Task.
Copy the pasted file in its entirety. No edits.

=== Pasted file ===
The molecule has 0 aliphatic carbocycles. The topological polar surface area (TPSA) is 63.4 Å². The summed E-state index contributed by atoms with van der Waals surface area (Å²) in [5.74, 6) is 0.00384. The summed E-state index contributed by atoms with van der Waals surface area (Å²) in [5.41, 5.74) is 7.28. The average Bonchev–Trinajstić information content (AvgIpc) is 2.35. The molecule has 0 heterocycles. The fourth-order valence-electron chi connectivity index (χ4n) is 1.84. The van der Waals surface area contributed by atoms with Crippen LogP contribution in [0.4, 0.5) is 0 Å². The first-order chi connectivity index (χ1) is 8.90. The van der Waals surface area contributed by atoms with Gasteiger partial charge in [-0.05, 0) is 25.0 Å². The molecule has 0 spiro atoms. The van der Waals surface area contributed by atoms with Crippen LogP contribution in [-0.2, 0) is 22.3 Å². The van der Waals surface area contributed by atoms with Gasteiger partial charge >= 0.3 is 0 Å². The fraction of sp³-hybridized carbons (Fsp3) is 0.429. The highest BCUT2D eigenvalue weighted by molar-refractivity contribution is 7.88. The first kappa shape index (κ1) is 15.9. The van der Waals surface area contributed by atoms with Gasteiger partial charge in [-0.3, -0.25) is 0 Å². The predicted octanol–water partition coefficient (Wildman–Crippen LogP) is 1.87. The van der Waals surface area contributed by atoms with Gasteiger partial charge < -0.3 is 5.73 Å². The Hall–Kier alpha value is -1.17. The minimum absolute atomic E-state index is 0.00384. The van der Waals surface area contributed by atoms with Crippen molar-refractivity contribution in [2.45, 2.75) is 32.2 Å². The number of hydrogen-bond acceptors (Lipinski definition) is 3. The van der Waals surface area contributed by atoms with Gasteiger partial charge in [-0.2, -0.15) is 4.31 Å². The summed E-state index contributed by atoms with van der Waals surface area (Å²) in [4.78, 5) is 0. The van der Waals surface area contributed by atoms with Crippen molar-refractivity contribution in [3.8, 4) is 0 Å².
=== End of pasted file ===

The molecule has 0 aliphatic carbocycles. The topological polar surface area (TPSA) is 63.4 Å². The summed E-state index contributed by atoms with van der Waals surface area (Å²) in [5.74, 6) is 0.00384. The summed E-state index contributed by atoms with van der Waals surface area (Å²) in [5.41, 5.74) is 7.28. The average Bonchev–Trinajstić information content (AvgIpc) is 2.35. The molecule has 0 heterocycles. The fourth-order valence-electron chi connectivity index (χ4n) is 1.84. The van der Waals surface area contributed by atoms with Crippen LogP contribution in [0.4, 0.5) is 0 Å². The first-order chi connectivity index (χ1) is 8.90. The van der Waals surface area contributed by atoms with Gasteiger partial charge in [-0.05, 0) is 25.0 Å². The molecule has 0 spiro atoms. The van der Waals surface area contributed by atoms with Crippen LogP contribution in [-0.2, 0) is 22.3 Å². The van der Waals surface area contributed by atoms with Gasteiger partial charge >= 0.3 is 0 Å². The fraction of sp³-hybridized carbons (Fsp3) is 0.429. The highest BCUT2D eigenvalue weighted by molar-refractivity contribution is 7.88. The first kappa shape index (κ1) is 15.9. The van der Waals surface area contributed by atoms with Gasteiger partial charge in [-0.3, -0.25) is 0 Å². The predicted octanol–water partition coefficient (Wildman–Crippen LogP) is 1.87. The van der Waals surface area contributed by atoms with Gasteiger partial charge < -0.3 is 5.73 Å². The Hall–Kier alpha value is -1.17. The minimum absolute atomic E-state index is 0.00384. The van der Waals surface area contributed by atoms with Crippen molar-refractivity contribution in [2.45, 2.75) is 32.2 Å². The number of hydrogen-bond acceptors (Lipinski definition) is 3. The van der Waals surface area contributed by atoms with Gasteiger partial charge in [-0.2, -0.15) is 4.31 Å². The summed E-state index contributed by atoms with van der Waals surface area (Å²) in [4.78, 5) is 0. The van der Waals surface area contributed by atoms with Crippen molar-refractivity contribution in [3.8, 4) is 0 Å².